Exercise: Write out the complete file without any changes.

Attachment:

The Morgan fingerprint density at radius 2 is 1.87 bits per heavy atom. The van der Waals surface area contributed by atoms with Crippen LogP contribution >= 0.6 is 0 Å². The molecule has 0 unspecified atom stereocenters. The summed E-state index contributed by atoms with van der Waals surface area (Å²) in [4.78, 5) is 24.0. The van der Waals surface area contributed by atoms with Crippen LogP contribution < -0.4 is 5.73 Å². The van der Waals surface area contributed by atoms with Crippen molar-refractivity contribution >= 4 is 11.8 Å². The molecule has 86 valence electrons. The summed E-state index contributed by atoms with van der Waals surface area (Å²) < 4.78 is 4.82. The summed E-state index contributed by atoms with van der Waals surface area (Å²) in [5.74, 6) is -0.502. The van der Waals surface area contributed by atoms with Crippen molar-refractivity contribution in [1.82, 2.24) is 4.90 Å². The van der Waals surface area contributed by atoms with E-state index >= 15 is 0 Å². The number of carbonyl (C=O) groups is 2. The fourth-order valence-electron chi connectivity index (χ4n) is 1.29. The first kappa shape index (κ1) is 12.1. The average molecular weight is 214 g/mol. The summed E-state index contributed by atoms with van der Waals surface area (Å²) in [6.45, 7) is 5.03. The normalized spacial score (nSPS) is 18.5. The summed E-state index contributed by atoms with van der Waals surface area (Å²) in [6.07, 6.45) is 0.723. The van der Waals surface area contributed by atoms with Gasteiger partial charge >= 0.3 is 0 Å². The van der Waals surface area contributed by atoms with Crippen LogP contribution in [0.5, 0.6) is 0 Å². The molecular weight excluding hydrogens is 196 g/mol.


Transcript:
The Morgan fingerprint density at radius 2 is 1.87 bits per heavy atom. The van der Waals surface area contributed by atoms with Crippen LogP contribution >= 0.6 is 0 Å². The molecule has 0 unspecified atom stereocenters. The summed E-state index contributed by atoms with van der Waals surface area (Å²) in [4.78, 5) is 24.0. The van der Waals surface area contributed by atoms with Crippen LogP contribution < -0.4 is 5.73 Å². The van der Waals surface area contributed by atoms with Crippen molar-refractivity contribution >= 4 is 11.8 Å². The molecule has 86 valence electrons. The summed E-state index contributed by atoms with van der Waals surface area (Å²) < 4.78 is 4.82. The summed E-state index contributed by atoms with van der Waals surface area (Å²) in [5.74, 6) is -0.502. The van der Waals surface area contributed by atoms with Crippen molar-refractivity contribution in [1.82, 2.24) is 4.90 Å². The van der Waals surface area contributed by atoms with E-state index >= 15 is 0 Å². The number of carbonyl (C=O) groups is 2. The fourth-order valence-electron chi connectivity index (χ4n) is 1.29. The first kappa shape index (κ1) is 12.1. The average molecular weight is 214 g/mol. The summed E-state index contributed by atoms with van der Waals surface area (Å²) in [6.45, 7) is 5.03. The normalized spacial score (nSPS) is 18.5. The summed E-state index contributed by atoms with van der Waals surface area (Å²) in [6.07, 6.45) is 0.723. The van der Waals surface area contributed by atoms with Gasteiger partial charge >= 0.3 is 0 Å². The van der Waals surface area contributed by atoms with Crippen LogP contribution in [0.5, 0.6) is 0 Å². The molecular weight excluding hydrogens is 196 g/mol.